Our internal network using Apple Products (part 2)

Good Morning all, if you are still with me from yesterdays introduction to our network blog post which can be found (here), then you are in for a real treat as I take you into what is currently connected to the core network. As previously mentioned we currently operate four business’ plus have to deal with personal traffic (social browsing and emailing).

As we use Mac’s of one form or another we have time machine configured and enabled to perform its backups to the NAS, the NAS is another one of my over-engineering projects in the form of a Synology DS1813+ running 32Tb of RAW disk space and 4Gb of RAM, this has 4x 1Gb links bonded, this is where everything local goes to be archived and retrieved from.

Controlling the network and its security is what is affectionately called the iServer, it’s a Mac Mini from here I host the Apple Server Applications as well as some of the guest OS’s that I use for various testing, but we will get to the Mac Server and NAS in another blog post J, on with the internal network clients.

The goals of the network

When I set up this network from its beginnings to where it is now, I had several goals they are set out in the previous blog post, but in addition to those reasons I have set out a few of the others, as I know at least one person (Sarah), who is going to be reading this and it is all finally making sense to her, especially why all the frustrations she experienced happened and how they got sorted. So just a quick recap of the reasons here.

What we had

  • Using the Linksys top-end equipment for consumers gave me a headache
  • Using what we had did not fit the requirements on reach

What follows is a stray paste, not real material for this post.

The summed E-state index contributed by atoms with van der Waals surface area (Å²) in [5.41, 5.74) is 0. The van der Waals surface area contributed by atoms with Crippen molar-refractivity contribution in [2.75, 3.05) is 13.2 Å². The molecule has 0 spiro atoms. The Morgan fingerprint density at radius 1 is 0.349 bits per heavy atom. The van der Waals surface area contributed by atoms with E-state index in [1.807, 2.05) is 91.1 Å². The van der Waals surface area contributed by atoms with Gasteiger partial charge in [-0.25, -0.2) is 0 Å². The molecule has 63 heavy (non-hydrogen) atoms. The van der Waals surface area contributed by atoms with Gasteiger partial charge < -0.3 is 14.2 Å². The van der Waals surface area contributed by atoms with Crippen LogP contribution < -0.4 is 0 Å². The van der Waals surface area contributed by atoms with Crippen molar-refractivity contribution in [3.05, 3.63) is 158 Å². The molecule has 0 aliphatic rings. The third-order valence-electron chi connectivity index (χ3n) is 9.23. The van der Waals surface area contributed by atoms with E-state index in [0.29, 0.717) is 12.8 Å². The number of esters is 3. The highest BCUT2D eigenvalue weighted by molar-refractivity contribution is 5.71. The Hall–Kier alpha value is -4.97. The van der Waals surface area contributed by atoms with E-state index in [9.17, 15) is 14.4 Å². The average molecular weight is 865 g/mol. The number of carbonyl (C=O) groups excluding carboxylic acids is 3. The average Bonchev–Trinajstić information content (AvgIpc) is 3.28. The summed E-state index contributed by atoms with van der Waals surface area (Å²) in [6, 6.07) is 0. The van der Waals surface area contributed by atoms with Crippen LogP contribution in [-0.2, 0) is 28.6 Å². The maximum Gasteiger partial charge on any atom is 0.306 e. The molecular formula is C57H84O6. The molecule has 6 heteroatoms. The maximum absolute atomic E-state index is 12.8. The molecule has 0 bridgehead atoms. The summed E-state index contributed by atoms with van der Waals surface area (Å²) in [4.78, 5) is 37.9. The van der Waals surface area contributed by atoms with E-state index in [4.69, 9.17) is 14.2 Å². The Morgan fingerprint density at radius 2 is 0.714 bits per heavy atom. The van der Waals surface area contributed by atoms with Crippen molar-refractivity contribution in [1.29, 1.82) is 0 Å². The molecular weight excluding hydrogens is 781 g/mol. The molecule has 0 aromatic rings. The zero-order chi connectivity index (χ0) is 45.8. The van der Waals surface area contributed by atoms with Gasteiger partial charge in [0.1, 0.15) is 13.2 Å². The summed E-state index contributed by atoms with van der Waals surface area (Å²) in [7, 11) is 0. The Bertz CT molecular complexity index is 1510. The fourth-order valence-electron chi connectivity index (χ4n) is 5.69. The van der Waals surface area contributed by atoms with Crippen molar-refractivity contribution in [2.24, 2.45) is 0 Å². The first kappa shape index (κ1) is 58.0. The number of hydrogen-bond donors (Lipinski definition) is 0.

• It was a complicated wireless mesh setup
  • It got bogged down and frequently required rebooting
  • Time machine backups were taking forever (even the small ones of less than 5Gb)
  • I had to reset an access point at 22:00 in the snow one night, this was not fun in my PJ’s having to go outside to the kennel office to reset an access point just so that we could get screen sharing to work (reservation charts for kennels so Sarah could provide her customers with a service pretty much round the clock)
  • The frequent crashing and outages of the network did not pass the girlfriend acceptability test (GAT), this caused something called Geek Boyfriend Annoyance Syndrome (GBAS).

What I wanted

  • Clutter-Free Networking
  • Turnkey set it and forget it administration
  • The wireless mesh to be backed by a wired connection so I could lay a cable up to 90 meters away, stick an access point on the other end to extend the WIFI
  • Something that I could reset from my iPad (GAT tested and approved)
  • Something that would see me through the next three years’ upgrade cycle, in terms of support and capacity
  • Something that looks good and pleasing to the eye (to pass the GAT) as I knew we would have multiple devices throughout the property
  • A device that I could use the features on if I so wished or lessen the burden on the devices and use the iServer to do the day to day tasks such as DHCP, NAT etc.

Client Devices

Ok for this to make sense I have split this up into three parts as we have me and my very understanding other half Sarah, who all this has to pass through to get accepted (remember the GAT test), further to this we have a lot of shared infrastructure, such as smart TV’s, the server(s) and associated things that Sarah uses but without realising that she is ;).

Shared Devices

Sony TV (Living Room)Sony Network Blu-ray (Gym)
Sony TV (bedroom)Apple TV (Gym)
Sony Network Blu-ray (bedroom)Synology NAS DS1813+
Cisco SG200 8 Port Managed SwitchPS 4
CCTV Security SystemHP Office Jet (upstairs office)
Epson XP-625 (Upstairs office)Epson WP-4545 Business Inkjet
Living Room Airport ExtremeKitchen Airport Extreme
Kennel Office Airport ExtremeUpstairs Office Airport Extreme
Bedroom AirPort ExpressKenCAM1
KenCAM2Mac Mini Server (late 2012)

Yes, I have added the networking equipment, mainly because these are client devices in how they are set up to work with the iServer and they pretty much just do as the server tells them to do, they also sometimes have USB sticks plugged into them as quick and dirty shares (especially the upstairs office and kennel office ones). We also have an older Dell rack-mount server that is currently not used and I have thought about a gaming rig for remote play using Steam but to be honest, I like Mac kit and I don’t have a rack.